Carbon capture and storage technology is currently not doing its part to keep the global temperature rise below 2 degrees Celsius, Dave Turk, head of the IEA energy environment division says.
Carbon capture and storage (CCS), a technology used to reduce fossil fuel emissions, is currently not doing its part to keep the global temperature rise below 2 degrees Celsius, Dave Turk, head of the IEA energy environment division said in an online presentation.
With the previously announced Paris Agreement scheduled to come into effect November 4, Turk revealed that global clean energy deployment is still, overall, behind on what is required to meet the temperature goal, but highlighted some positive developments.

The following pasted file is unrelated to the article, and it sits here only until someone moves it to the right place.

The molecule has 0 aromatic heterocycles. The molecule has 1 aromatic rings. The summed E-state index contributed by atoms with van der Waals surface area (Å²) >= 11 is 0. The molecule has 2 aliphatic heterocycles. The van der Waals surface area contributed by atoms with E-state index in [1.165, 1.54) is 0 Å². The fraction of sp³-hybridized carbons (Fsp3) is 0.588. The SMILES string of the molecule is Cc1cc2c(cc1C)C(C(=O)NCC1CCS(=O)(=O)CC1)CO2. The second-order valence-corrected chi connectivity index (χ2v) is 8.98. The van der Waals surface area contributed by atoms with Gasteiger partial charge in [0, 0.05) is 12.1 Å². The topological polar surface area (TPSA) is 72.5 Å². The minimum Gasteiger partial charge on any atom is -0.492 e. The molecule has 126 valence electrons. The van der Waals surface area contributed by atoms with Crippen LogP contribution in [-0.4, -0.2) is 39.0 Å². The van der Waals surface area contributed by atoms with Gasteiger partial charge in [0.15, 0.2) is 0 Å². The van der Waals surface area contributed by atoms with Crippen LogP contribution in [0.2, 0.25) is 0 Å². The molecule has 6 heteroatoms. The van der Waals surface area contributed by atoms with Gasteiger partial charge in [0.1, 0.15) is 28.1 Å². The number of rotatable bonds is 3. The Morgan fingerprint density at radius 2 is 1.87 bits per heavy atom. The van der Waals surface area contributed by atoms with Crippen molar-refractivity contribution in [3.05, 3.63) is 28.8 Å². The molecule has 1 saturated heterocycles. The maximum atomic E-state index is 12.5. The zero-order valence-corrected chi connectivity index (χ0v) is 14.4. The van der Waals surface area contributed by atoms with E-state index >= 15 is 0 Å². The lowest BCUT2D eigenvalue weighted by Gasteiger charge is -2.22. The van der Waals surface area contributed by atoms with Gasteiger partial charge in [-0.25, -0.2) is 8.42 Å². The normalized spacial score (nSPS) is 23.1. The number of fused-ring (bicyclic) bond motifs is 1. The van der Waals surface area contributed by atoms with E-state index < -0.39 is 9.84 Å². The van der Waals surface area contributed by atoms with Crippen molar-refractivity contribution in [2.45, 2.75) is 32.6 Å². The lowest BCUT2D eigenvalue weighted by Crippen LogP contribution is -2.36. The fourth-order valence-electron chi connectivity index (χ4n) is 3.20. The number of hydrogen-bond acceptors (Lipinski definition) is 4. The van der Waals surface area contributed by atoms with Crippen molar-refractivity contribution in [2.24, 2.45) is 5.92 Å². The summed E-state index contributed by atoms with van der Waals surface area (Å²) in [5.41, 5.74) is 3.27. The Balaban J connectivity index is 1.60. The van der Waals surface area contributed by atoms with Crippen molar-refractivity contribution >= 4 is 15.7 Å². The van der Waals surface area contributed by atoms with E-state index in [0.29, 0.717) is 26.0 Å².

“There’s some positive signals that we saw in 2014 and 2015, whether on nuclear power, CCS or other areas as well,” Turk said.
Looking at near-term solutions the globe could deploy to get us back on a 2 degree trajectory, the IEA outlined five key areas for improvement, the largest of which was improving energy efficiency, which it said could account for 49 percent of improvements.
Turk also outlined the potential of reducing upstream methane and commented on fossil-fuel subsidy reform, saying that efficiencies in both fields could result in 25 percent savings.
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